Story Theater%: Students are assigned to groups to rehearse scenes; two students are assigned each part. One reads the part, while the other acts it out. As the students decide how to present the oral interpretation of their lines for a particular scene, they will better understand the motivation and attitudes of the various characters.

(3) Differing Dramatic Interpretations#% - Interpret and present a single scene with a small group of students. An excellent scene to explain the variations which the reader/actor provides with intonation/interpretation is Lady Macbeth's response to Macbeth when he is afraid their murder plot might fail (I,vii). She might respond with, "We fail!" as a derisive scoff (= We will NOT fail), as a question (= How could we possibly fail with my perfect plan?), or with yet another appeal to the love they share by stressing the WE (= My darling, how could WE possibly fail when we are in this TOGETHER?).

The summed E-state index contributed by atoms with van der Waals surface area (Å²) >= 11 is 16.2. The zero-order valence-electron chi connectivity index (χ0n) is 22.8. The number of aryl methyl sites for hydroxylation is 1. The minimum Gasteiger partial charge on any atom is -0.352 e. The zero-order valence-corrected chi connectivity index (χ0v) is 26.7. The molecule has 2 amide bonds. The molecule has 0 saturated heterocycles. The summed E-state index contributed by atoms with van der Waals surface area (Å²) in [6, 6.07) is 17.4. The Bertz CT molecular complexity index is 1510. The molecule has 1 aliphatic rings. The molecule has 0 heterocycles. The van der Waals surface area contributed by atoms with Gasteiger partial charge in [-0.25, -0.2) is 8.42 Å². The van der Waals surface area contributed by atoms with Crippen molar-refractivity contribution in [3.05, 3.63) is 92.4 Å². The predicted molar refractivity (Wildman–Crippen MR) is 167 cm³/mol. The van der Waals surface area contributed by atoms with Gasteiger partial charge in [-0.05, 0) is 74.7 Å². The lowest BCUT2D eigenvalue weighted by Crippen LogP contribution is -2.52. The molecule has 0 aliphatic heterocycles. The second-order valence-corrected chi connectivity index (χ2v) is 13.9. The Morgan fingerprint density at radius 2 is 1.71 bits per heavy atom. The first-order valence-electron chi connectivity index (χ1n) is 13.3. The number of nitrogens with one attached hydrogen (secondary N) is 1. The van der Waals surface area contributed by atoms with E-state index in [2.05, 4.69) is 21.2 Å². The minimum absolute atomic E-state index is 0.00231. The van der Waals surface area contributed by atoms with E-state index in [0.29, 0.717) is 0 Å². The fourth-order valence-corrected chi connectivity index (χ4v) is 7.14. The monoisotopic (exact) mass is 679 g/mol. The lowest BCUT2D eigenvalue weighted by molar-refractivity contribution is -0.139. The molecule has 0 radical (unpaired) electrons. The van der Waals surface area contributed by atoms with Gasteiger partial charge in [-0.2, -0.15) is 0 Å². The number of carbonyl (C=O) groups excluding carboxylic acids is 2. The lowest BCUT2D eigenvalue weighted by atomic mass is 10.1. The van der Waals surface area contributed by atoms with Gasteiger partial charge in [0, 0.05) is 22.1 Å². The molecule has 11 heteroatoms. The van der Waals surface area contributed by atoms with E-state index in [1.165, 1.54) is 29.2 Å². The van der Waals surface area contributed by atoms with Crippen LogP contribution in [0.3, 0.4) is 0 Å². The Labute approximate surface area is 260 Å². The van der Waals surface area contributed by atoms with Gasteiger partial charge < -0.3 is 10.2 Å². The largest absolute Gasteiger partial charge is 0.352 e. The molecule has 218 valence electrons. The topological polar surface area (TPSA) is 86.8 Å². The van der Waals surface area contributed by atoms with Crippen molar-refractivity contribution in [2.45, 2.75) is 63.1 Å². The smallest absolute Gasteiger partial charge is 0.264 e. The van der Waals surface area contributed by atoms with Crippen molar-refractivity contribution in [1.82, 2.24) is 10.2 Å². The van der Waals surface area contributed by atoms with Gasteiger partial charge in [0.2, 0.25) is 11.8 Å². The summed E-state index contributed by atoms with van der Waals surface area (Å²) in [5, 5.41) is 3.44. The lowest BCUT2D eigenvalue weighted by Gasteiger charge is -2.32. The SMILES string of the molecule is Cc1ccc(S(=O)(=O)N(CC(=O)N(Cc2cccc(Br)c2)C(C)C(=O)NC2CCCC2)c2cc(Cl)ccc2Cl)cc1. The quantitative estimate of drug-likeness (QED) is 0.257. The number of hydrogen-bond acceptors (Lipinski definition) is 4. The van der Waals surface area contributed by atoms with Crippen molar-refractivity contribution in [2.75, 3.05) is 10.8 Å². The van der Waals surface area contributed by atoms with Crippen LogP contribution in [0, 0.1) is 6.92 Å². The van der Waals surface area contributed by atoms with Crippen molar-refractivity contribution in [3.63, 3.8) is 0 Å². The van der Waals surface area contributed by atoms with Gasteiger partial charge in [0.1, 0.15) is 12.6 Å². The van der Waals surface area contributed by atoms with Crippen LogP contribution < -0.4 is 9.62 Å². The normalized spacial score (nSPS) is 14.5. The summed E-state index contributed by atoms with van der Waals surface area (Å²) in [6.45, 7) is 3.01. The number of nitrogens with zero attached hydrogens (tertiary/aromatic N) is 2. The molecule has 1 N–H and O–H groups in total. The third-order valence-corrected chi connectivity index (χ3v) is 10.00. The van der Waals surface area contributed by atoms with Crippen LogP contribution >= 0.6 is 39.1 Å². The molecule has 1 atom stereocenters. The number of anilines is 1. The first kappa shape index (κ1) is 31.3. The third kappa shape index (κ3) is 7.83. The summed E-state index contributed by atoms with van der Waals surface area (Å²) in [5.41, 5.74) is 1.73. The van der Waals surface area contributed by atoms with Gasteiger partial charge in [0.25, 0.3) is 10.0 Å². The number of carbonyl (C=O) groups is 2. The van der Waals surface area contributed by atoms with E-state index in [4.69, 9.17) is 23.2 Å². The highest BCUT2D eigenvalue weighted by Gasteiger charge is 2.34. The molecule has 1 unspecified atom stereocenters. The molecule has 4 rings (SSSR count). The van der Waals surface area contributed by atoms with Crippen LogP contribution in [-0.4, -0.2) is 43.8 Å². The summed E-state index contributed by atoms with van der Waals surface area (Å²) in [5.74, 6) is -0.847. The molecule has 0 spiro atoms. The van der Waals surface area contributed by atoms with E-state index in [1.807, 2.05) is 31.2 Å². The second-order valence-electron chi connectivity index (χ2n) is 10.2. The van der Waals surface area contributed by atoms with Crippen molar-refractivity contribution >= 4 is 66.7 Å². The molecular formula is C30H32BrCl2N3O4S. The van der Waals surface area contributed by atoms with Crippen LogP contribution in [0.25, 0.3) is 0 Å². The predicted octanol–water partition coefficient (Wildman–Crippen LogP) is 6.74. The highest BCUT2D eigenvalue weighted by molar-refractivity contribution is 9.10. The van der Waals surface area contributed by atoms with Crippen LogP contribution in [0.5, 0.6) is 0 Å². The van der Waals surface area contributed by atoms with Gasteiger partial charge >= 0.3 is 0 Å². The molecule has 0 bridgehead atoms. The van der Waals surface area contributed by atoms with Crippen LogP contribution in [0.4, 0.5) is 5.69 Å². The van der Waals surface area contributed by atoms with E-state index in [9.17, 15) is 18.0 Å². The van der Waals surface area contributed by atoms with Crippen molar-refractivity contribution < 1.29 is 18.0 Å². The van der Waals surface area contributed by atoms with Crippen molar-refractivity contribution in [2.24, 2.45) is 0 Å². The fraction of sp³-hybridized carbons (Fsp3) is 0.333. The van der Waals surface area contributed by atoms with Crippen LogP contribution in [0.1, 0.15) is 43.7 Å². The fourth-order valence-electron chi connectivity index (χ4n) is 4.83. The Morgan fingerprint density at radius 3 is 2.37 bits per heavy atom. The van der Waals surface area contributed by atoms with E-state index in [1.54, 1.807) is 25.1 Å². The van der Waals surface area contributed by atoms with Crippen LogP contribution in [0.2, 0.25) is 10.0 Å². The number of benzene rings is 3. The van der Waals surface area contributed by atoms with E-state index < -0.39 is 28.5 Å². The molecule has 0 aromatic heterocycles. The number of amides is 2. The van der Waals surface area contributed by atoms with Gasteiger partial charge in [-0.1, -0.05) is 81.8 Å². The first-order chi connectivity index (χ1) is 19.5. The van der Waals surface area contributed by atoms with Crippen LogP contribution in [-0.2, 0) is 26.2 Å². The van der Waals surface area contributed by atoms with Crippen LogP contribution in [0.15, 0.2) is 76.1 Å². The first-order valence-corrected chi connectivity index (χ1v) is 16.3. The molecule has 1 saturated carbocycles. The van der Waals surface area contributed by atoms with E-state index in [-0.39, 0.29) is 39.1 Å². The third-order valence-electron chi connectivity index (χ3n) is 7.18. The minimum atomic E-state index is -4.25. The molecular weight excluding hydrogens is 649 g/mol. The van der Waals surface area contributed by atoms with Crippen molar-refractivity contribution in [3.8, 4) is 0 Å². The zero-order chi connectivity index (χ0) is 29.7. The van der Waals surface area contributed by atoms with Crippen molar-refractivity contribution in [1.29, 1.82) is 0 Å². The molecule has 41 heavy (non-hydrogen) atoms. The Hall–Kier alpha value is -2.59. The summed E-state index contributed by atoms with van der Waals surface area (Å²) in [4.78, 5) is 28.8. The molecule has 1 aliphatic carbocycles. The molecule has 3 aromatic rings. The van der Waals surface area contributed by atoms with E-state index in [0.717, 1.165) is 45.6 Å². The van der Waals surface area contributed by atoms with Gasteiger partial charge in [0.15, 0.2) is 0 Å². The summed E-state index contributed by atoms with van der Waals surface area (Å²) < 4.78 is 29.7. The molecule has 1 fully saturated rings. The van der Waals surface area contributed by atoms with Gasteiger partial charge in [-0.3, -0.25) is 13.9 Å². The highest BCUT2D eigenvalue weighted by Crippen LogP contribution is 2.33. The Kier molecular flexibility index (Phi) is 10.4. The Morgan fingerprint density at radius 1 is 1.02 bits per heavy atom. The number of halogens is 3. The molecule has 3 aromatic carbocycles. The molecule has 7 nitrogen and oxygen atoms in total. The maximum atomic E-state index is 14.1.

(4) Oral Interpretation* - Students who are hesitant to attempt informal classroom drama will often respond to the teacher's oral interpretation. Become one of the witches and select two more "weird sisters" from students in the class and "perform" Act I, scene 3. Or, divide the class in half with each half reading one of the other two witch parts chorally.

(5) Recordings - Listen to a recording of Macbeth.* There are many presentations of Macbeth on record and cassette. Students who have difficulty with the language of Shakespeare benefit from the interpretation of mood that professional actors give the lines. Students can become bored when listening to long recordings. Therefore, it is important to break the listening at key places for discussion of character,* and theme.#%